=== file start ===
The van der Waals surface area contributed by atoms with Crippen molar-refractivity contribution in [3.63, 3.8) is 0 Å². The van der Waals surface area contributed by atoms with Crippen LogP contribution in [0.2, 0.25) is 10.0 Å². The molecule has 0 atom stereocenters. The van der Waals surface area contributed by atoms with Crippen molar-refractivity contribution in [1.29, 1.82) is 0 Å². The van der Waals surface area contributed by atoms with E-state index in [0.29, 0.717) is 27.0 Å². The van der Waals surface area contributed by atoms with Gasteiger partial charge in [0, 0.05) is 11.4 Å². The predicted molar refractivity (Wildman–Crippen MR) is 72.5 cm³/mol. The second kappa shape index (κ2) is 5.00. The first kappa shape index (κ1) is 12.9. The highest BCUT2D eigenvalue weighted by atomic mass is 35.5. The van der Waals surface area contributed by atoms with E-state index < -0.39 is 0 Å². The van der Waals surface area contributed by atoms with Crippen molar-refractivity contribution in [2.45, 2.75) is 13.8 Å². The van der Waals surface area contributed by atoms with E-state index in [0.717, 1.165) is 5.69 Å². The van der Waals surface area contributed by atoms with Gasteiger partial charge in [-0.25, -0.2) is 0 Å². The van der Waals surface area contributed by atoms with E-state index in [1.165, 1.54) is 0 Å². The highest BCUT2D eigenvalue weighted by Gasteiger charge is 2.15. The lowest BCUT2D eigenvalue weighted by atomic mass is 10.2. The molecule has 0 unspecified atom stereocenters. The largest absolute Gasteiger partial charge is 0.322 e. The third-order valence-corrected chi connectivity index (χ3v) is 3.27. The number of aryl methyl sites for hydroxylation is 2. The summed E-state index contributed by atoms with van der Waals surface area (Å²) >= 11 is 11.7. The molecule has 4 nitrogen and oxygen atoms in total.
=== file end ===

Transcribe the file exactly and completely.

The van der Waals surface area contributed by atoms with Crippen molar-refractivity contribution in [3.63, 3.8) is 0 Å². The van der Waals surface area contributed by atoms with Crippen LogP contribution in [0.2, 0.25) is 10.0 Å². The molecule has 0 atom stereocenters. The van der Waals surface area contributed by atoms with Crippen molar-refractivity contribution in [1.29, 1.82) is 0 Å². The van der Waals surface area contributed by atoms with E-state index in [0.29, 0.717) is 27.0 Å². The van der Waals surface area contributed by atoms with Gasteiger partial charge in [0, 0.05) is 11.4 Å². The predicted molar refractivity (Wildman–Crippen MR) is 72.5 cm³/mol. The second kappa shape index (κ2) is 5.00. The first kappa shape index (κ1) is 12.9. The highest BCUT2D eigenvalue weighted by atomic mass is 35.5. The van der Waals surface area contributed by atoms with E-state index < -0.39 is 0 Å². The van der Waals surface area contributed by atoms with Crippen molar-refractivity contribution in [2.45, 2.75) is 13.8 Å². The van der Waals surface area contributed by atoms with E-state index in [0.717, 1.165) is 5.69 Å². The van der Waals surface area contributed by atoms with Gasteiger partial charge in [-0.25, -0.2) is 0 Å². The van der Waals surface area contributed by atoms with E-state index in [1.165, 1.54) is 0 Å². The highest BCUT2D eigenvalue weighted by Gasteiger charge is 2.15. The lowest BCUT2D eigenvalue weighted by atomic mass is 10.2. The molecule has 0 unspecified atom stereocenters. The largest absolute Gasteiger partial charge is 0.322 e. The third-order valence-corrected chi connectivity index (χ3v) is 3.27. The number of aryl methyl sites for hydroxylation is 2. The summed E-state index contributed by atoms with van der Waals surface area (Å²) >= 11 is 11.7. The molecule has 4 nitrogen and oxygen atoms in total.